This winter has seen a flowering of conversations within the Instagram knit community about the impacts of racism. Black, Indigenous, and People of Colour (BIPOC) knitters have shared examples of the racism they’ve suffered both online and in real life at knitting groups, yarn shops, and knit events. Vox published a summary of the discussion […]
I love to knit, but since I’m one of those people who knits in isolation, that means I don’t interact with the wider Fabricking communities, although I do know of their existence. I did not know about some of the recent racial upheavals in the Australian Knitting community, that somehow managed to work their way out of there, to affect the yarning and spinning communities over here. This may come as a surprise to some of you, but we’re talking abou is a billion dollar a year industry.
If you’re not a knitter, spinner, weaver or otherwise work with fabrics and threads, all of this will probably either surprise you or puzzle you, after all, these communities have always presented themselves as these tranquil peaceful inclusive spaces where everyone just gets along and politics has nothing to do with it.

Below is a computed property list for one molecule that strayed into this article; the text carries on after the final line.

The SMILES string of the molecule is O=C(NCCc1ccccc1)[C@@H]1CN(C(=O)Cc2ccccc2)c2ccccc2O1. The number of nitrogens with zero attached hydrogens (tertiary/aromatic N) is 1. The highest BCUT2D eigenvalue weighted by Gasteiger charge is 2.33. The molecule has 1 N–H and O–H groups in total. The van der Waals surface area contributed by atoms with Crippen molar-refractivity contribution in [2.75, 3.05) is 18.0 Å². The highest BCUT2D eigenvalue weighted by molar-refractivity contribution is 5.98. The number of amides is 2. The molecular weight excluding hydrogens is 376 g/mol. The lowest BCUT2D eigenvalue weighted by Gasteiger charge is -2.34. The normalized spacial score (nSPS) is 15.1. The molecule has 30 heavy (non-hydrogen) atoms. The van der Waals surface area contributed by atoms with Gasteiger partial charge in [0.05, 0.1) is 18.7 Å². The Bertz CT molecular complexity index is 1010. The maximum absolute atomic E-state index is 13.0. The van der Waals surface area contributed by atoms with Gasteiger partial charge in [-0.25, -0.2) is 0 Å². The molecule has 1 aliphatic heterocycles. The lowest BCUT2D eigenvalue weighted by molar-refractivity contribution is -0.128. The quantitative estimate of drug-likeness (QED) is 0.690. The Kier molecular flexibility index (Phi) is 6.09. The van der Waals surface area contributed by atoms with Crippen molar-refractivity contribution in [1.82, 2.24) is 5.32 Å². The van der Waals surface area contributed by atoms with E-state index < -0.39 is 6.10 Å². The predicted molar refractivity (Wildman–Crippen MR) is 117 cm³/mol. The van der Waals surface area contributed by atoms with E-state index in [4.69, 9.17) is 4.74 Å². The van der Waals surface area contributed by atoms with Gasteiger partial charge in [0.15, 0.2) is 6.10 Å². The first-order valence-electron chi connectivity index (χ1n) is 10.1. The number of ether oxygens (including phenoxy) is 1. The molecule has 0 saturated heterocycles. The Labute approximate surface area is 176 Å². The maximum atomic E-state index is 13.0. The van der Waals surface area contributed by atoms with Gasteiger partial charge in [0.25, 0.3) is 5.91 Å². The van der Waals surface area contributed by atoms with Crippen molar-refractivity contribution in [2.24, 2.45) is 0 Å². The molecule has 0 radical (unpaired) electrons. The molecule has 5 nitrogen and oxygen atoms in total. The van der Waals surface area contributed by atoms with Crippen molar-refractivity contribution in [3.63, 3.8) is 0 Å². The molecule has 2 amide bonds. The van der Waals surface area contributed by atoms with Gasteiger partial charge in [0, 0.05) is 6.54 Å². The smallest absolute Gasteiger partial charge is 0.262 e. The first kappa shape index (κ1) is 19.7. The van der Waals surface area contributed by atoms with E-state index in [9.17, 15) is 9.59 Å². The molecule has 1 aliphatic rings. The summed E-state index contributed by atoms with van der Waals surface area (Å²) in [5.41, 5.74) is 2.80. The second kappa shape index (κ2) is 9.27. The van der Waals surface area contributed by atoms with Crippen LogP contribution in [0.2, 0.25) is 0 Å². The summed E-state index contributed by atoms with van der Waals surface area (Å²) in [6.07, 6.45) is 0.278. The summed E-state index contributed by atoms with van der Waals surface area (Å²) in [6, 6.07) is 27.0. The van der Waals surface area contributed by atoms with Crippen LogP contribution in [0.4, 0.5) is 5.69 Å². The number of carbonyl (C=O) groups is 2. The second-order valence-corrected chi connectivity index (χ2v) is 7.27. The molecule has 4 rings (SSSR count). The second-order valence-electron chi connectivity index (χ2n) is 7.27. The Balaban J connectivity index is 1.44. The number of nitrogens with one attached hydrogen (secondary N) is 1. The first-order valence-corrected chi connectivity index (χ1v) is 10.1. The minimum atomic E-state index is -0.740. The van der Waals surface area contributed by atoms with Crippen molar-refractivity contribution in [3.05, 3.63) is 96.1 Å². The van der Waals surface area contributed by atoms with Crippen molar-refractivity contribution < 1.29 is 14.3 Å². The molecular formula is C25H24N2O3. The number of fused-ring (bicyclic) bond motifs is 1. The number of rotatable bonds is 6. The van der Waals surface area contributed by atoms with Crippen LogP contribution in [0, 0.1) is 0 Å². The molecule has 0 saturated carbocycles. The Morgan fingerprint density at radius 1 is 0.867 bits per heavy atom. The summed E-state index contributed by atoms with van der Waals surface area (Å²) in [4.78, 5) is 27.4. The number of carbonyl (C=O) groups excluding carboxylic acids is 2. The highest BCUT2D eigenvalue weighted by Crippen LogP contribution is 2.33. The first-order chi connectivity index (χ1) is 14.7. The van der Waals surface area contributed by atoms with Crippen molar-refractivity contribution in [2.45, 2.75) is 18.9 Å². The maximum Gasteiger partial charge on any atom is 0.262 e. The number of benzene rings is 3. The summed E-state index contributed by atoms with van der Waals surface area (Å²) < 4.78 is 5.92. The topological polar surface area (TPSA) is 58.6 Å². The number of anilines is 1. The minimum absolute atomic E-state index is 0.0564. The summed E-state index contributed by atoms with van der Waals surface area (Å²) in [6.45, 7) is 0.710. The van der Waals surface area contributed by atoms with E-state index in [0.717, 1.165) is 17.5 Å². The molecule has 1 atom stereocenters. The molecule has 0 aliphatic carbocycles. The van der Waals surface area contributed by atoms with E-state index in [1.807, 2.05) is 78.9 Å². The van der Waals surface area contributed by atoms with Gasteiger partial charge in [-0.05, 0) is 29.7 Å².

But I will remind you, all communities are made up of individual people, who bring all their real world bigotries and prejudices into all the spaces they create. So many of the prejudices we hold are unconscious (and unexamined) that we can’t help but bring them into all of our creative spaces, (just like with fandom). And I’m not immune either. Often we don’t discover we have them, until someone brings it to our attention, that we have done someone harm, or otherwise not made it clear what we stand for and against.
While I’m aware of the existence of a wide community of yarn creators, I had no idea things had reached this level.